However, when the Son of Man comes, will he find faith on the earth?
Now this is not the sermon I thought it was going to be when I began to write … I had all sorts of ideas about how to talk about prayer … and although I’m not much of a practitioner of prayer, I have read and studied many books over the years (if you need some titles, ask me afterwards!) … prayer is an exciting, thrilling topic … it’s such a privilege to have access to God in heaven whenever we want … I wanted to encourage you to pray, to pray big prayers, to think about prayer from God’s perspective, to question whether some of the things we pray about are really in line with God’s values and priorities.
Instead, I’ve ended up here … with a call to persistent prayer for the growth and victory of God’s kingdom. It sometimes feels as if that day will never come, but God’s timing is perfect and the wait will prove shorter that it seems from our perspective, once we’re looking back from the perspective of eternity.
And in the meanwhile, how we pray reveals a lot about our true relationship with God … are our prayers focussed on our own immediate needs, and those of our friends and family? Are our prayers almost entirely about our own comfort and interests? That’s not wrong, the prayer Jesus taught his disciples included the line, ‘Give us today our daily bread’. God is concerned for the small details of our daily lives … however, if that’s all we pray about, it may be that we have simply failed to grasp the true extent of God’s love, purpose and power. Jesus didn’t come and serve and die simply in order to build God’s fan club … no, Jesus came to change, to recreate the world. The faith Jesus is hoping to find when he returns, will be a faith that tests God’s power to the limit …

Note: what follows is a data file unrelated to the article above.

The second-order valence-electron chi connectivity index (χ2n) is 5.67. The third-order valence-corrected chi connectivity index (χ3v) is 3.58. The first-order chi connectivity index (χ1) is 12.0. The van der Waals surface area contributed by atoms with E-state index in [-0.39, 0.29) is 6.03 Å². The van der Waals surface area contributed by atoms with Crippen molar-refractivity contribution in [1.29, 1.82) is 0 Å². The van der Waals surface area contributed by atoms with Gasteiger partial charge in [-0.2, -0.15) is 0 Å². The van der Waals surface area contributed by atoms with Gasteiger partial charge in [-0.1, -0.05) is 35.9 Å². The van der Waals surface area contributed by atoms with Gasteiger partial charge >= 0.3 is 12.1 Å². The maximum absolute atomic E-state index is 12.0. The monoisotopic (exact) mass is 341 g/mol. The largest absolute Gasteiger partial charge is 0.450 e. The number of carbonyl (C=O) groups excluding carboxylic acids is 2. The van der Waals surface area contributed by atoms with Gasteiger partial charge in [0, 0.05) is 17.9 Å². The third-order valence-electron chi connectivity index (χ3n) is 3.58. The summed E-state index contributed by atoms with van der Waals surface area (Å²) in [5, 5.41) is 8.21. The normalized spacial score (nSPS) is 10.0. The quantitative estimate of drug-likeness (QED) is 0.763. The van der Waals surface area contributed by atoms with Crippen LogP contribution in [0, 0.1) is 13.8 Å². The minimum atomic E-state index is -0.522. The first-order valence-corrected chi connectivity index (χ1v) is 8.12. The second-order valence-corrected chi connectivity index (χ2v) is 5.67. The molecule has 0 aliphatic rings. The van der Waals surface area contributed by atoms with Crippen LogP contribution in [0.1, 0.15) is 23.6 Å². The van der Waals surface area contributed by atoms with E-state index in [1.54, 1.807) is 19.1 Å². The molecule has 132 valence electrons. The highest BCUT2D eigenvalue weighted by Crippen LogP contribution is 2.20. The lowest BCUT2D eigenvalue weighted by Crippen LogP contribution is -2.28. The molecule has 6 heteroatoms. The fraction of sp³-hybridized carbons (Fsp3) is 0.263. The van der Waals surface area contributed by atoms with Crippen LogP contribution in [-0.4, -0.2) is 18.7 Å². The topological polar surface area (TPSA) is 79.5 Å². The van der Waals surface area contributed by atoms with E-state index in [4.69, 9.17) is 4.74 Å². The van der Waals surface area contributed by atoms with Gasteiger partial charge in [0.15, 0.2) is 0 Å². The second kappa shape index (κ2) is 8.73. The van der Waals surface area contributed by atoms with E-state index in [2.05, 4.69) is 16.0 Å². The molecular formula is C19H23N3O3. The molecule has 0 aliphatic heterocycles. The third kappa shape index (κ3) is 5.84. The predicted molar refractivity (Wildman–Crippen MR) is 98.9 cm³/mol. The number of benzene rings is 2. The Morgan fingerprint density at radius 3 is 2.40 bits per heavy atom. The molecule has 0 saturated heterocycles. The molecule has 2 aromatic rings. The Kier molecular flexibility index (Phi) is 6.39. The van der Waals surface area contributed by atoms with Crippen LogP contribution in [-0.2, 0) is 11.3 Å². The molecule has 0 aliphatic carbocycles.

In Ephesians 3:20 Paul wrote,
Now to him who is able to do immeasurably more than all we ask or imagine, according to his power that is at work within us, to him be glory in the church and in Christ Jesus throughout all generations, for ever and ever!
It’s as if, while he was praying for the church at Ephesus, he suddenly catches a vision of God’s wider purpose … of the extent of God’s love and power, of just how much prayer can achieve. But James wrote, ‘You do not have, because you do not ask’ (James 4:2) In other words, our prayers are the measure of our faith …
However, when the Son of Man comes, will he find faith on the earth?